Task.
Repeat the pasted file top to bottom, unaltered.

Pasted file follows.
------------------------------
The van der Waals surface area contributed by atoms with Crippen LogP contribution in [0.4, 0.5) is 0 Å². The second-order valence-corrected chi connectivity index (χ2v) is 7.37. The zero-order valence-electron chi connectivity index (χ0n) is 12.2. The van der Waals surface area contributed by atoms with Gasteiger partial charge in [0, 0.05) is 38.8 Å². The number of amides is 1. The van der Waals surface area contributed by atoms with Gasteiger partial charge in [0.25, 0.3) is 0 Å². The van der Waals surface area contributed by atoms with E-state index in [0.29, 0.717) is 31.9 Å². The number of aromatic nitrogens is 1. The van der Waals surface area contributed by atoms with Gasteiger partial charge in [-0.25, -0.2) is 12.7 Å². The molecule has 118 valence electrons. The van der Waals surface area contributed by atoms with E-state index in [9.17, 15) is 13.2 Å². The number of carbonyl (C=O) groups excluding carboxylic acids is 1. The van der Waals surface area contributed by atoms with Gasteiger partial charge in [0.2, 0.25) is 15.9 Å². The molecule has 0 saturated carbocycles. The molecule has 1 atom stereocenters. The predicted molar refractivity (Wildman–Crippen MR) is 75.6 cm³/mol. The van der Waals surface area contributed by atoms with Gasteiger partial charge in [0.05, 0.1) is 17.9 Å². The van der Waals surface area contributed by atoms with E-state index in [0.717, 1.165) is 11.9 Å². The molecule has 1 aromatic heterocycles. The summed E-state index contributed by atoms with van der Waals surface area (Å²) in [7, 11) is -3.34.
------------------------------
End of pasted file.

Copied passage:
The van der Waals surface area contributed by atoms with Crippen LogP contribution in [0.4, 0.5) is 0 Å². The second-order valence-corrected chi connectivity index (χ2v) is 7.37. The zero-order valence-electron chi connectivity index (χ0n) is 12.2. The van der Waals surface area contributed by atoms with Gasteiger partial charge in [0, 0.05) is 38.8 Å². The number of amides is 1. The van der Waals surface area contributed by atoms with Gasteiger partial charge in [0.25, 0.3) is 0 Å². The van der Waals surface area contributed by atoms with E-state index in [0.29, 0.717) is 31.9 Å². The number of aromatic nitrogens is 1. The van der Waals surface area contributed by atoms with Gasteiger partial charge in [-0.25, -0.2) is 12.7 Å². The molecule has 118 valence electrons. The van der Waals surface area contributed by atoms with E-state index in [9.17, 15) is 13.2 Å². The number of carbonyl (C=O) groups excluding carboxylic acids is 1. The van der Waals surface area contributed by atoms with Gasteiger partial charge in [0.2, 0.25) is 15.9 Å². The molecule has 0 saturated carbocycles. The molecule has 1 atom stereocenters. The predicted molar refractivity (Wildman–Crippen MR) is 75.6 cm³/mol. The van der Waals surface area contributed by atoms with Gasteiger partial charge in [0.05, 0.1) is 17.9 Å². The van der Waals surface area contributed by atoms with E-state index in [0.717, 1.165) is 11.9 Å². The molecule has 1 aromatic heterocycles. The summed E-state index contributed by atoms with van der Waals surface area (Å²) in [7, 11) is -3.34.